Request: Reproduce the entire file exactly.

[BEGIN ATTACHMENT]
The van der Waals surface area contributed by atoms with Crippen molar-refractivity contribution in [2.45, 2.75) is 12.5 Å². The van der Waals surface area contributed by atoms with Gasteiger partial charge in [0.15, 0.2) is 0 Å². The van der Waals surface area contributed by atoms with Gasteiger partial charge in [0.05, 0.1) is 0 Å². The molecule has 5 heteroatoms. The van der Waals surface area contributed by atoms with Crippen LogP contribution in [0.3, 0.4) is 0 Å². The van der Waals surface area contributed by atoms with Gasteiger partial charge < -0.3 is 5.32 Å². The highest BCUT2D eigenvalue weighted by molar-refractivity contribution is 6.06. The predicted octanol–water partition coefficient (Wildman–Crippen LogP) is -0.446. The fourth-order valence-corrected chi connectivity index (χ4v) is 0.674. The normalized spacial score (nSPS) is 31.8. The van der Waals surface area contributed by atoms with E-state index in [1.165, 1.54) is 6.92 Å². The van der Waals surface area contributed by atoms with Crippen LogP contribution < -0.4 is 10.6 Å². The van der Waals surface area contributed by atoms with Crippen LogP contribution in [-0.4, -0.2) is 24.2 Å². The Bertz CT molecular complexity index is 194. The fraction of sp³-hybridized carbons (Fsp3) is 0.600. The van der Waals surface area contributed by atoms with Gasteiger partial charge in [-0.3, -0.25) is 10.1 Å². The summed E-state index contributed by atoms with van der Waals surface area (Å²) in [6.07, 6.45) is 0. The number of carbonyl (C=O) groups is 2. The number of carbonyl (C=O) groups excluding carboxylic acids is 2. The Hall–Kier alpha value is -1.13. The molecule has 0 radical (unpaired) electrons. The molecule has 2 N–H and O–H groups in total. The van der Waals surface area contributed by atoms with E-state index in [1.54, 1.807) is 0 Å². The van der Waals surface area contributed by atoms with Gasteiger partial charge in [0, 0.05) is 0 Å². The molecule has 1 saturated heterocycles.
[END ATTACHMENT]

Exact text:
The van der Waals surface area contributed by atoms with Crippen molar-refractivity contribution in [2.45, 2.75) is 12.5 Å². The van der Waals surface area contributed by atoms with Gasteiger partial charge in [0.15, 0.2) is 0 Å². The van der Waals surface area contributed by atoms with Gasteiger partial charge in [0.05, 0.1) is 0 Å². The molecule has 5 heteroatoms. The van der Waals surface area contributed by atoms with Crippen LogP contribution in [0.3, 0.4) is 0 Å². The van der Waals surface area contributed by atoms with Gasteiger partial charge < -0.3 is 5.32 Å². The highest BCUT2D eigenvalue weighted by molar-refractivity contribution is 6.06. The predicted octanol–water partition coefficient (Wildman–Crippen LogP) is -0.446. The fourth-order valence-corrected chi connectivity index (χ4v) is 0.674. The normalized spacial score (nSPS) is 31.8. The van der Waals surface area contributed by atoms with E-state index in [1.165, 1.54) is 6.92 Å². The van der Waals surface area contributed by atoms with Crippen LogP contribution < -0.4 is 10.6 Å². The van der Waals surface area contributed by atoms with Crippen LogP contribution in [-0.4, -0.2) is 24.2 Å². The Bertz CT molecular complexity index is 194. The fraction of sp³-hybridized carbons (Fsp3) is 0.600. The van der Waals surface area contributed by atoms with Gasteiger partial charge in [-0.3, -0.25) is 10.1 Å². The summed E-state index contributed by atoms with van der Waals surface area (Å²) in [6.07, 6.45) is 0. The number of carbonyl (C=O) groups is 2. The number of carbonyl (C=O) groups excluding carboxylic acids is 2. The Hall–Kier alpha value is -1.13. The molecule has 0 radical (unpaired) electrons. The molecule has 2 N–H and O–H groups in total. The van der Waals surface area contributed by atoms with E-state index in [1.54, 1.807) is 0 Å². The van der Waals surface area contributed by atoms with Gasteiger partial charge in [0, 0.05) is 0 Å². The molecule has 1 saturated heterocycles.